Stinkin’ Thinkin’


Suppose you own the only golf course in the world, and you are the only person who plays the game. No one watches you – it’s a completely closed shop. Would you be fearful of any shot? Of course not. Folks, what we often fear are others’ opinions and our own expectations.


  • What other people might think, either on this swing, the result of this swing, or your final score.
  • YOUR COMFORT ZONE : The possibility of uncharted failure or success.

This is why golfers have such a difficult time breaking through the next threshold of 100, 90 or 80 for the first time. How many times does a golfer get off to a horrible start in the early stages of a round of golf, then start pressing and stressing because they don’t want it to turn into a disaster over 18 holes? Or the opposite can occur. What would happen if someone who had never broke 100 shot 40 in the first nine holes? Quite often they look ahead and begin stressing, thinking what a tragedy it would be if they didn’t break through their barrier or worse yet, that they aren’t good enough to shoot the score they are on pace for. Golfers are strange people – they have a hard time dealing with successes until they have experienced a few of them. NEVER BE AFRAID TO ESCAPE YOUR COMFORT ZONE!


“I am not afraid of tomorrow, for I have seen yesterday and I love today.”

William Allen White

  • You must stay in the present. The most important shot in every round of golf is the one you’re playing.
  • Our game presents numerous opportunities for the mind to wander. There are long pauses built in, whether between shots or waiting on the tee or green. Successful strategies for dealing with these pauses are:
    • Simplify your approach. A player who is truly in the present steps onto the tee and thinks only of how she wants to hit her tee shot. She doesn’t think about what she ought to or will make on the hole. She thinks about her tee shot. She hits it. She accepts it, good or bad. She finds the ball. She thinks about the next shot. She repeats the process until the ball holed or until she’s run out of holes.
    • The player who is truly in the present doesn’t constantly evaluate how she’s playing, because that would mean she’s dwelling on the past.
    • She doesn’t keep a running tally of her score, attempting to calculate “what she needs” in order to shoot a certain score or break through a threshold. Again, this would mean that she’s dwelling on the past and anticipating the future.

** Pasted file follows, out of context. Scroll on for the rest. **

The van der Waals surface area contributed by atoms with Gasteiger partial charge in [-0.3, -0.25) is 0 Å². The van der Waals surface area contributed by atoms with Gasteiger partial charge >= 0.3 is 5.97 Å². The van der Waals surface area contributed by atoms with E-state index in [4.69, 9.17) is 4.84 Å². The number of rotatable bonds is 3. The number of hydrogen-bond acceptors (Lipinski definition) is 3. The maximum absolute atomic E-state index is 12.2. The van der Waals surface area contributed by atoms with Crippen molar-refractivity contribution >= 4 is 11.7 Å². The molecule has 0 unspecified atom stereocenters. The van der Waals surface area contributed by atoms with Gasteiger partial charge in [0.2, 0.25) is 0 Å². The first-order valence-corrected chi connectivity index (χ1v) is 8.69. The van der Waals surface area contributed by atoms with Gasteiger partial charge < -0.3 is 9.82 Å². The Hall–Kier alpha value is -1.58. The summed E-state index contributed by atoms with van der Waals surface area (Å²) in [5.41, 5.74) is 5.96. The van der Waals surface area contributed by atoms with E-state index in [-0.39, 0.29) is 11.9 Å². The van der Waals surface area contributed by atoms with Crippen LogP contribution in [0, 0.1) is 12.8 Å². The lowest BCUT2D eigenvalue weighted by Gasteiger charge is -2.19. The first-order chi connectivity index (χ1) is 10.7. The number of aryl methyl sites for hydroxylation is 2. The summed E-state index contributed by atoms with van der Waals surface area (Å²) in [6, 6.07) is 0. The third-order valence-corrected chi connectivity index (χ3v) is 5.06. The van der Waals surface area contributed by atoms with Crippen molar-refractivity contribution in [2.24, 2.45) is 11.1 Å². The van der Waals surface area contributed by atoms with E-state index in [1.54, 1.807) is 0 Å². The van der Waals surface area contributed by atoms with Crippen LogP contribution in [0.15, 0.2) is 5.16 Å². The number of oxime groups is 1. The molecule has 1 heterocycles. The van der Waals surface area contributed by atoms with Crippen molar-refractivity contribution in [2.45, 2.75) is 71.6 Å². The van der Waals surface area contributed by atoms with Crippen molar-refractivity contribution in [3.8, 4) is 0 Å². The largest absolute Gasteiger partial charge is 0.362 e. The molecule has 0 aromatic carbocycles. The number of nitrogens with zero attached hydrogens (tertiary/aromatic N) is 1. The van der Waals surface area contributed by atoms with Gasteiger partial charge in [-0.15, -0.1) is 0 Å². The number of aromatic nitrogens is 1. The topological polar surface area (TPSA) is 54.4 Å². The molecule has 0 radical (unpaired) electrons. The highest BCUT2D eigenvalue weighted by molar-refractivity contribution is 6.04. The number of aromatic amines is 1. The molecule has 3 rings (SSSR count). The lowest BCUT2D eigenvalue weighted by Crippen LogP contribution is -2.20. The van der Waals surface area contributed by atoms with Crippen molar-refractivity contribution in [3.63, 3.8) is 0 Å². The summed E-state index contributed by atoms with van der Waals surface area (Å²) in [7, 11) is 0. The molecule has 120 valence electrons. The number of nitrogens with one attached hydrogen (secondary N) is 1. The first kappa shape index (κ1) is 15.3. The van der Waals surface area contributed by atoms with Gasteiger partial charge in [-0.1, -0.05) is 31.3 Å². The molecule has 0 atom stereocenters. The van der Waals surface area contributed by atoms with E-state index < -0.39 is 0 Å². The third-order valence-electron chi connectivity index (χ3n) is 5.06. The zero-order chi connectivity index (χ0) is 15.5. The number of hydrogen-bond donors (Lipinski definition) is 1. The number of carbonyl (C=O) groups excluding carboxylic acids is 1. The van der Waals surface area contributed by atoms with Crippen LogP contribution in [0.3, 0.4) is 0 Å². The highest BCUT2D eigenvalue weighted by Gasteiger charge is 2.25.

• What you can do successfully is have fun. Talk to your playing partners about whatever you’d like. Enjoy the walk or the ride – THAT’S THE IDEA, ISN’T IT?

You can’t alter what has happened in the past, but you can influence what will happen in the future.


“Whether you think you can, or you think you can’t–you’re right.”

Henry Ford

Be POSITIVE, and EXPECT good things relative to your ability. For a few of you, par may be 72. For some of you it will be 90 (bogey golf). Whatever your personal “par” is, don’t lose sight of the fact that you will possibly hit a few perfect shots, a few good shots, a lot of mediocre shots, and a few poor ones. This is the case for every level of player. Your score rarely is the result of how many perfect shots or putts you’ve hit. It’s the result of your mistakes. If you make a better quality mistake, you will be rewarded with a better quality score.


Don’t make the mistake of starting out aiming to shoot a particular score. Don’t worry about your score. Just concentrate on the next shot, and add ‘em up at the end.


  • In what you observe about the golf hole. (Don’t concentrate on the hazards or possible perils – have a TARGET).
  • In your visualization of the shot. Envision a successful result. Ideally a golfer is both competent and confident. If you ever had the choice between competence and confidence, choose confidence every time. Confidence breeds competence. Competence then increases your confidence.
  • In your post-shot and post-round analysis. Don’t forget your successes! Think about the good shots. Try to experience again how they felt, how you felt when you hit them. They can be, and should be, the basis for your future visualizations. This will do nothing but increase your confidence and positive attitude.


Games are not meant to be dominated. They are meant to be an exploration of skill and intellect, your competitiveness, physical prowess, and desire. They should be impossible to master completely, and that adds to the enjoyment.

For example, unless you play with a small child, I’ll bet none of you play tic-tac-toe anymore. WHY?

Because it’s no longer a challenge.

I’m assuming at least some of you play golf because of the challenge. The fact that no one masters golf adds to the enjoyment. Why spend time beating yourself up, or being afraid to try something, if the intention is to have fun? It makes no sense.

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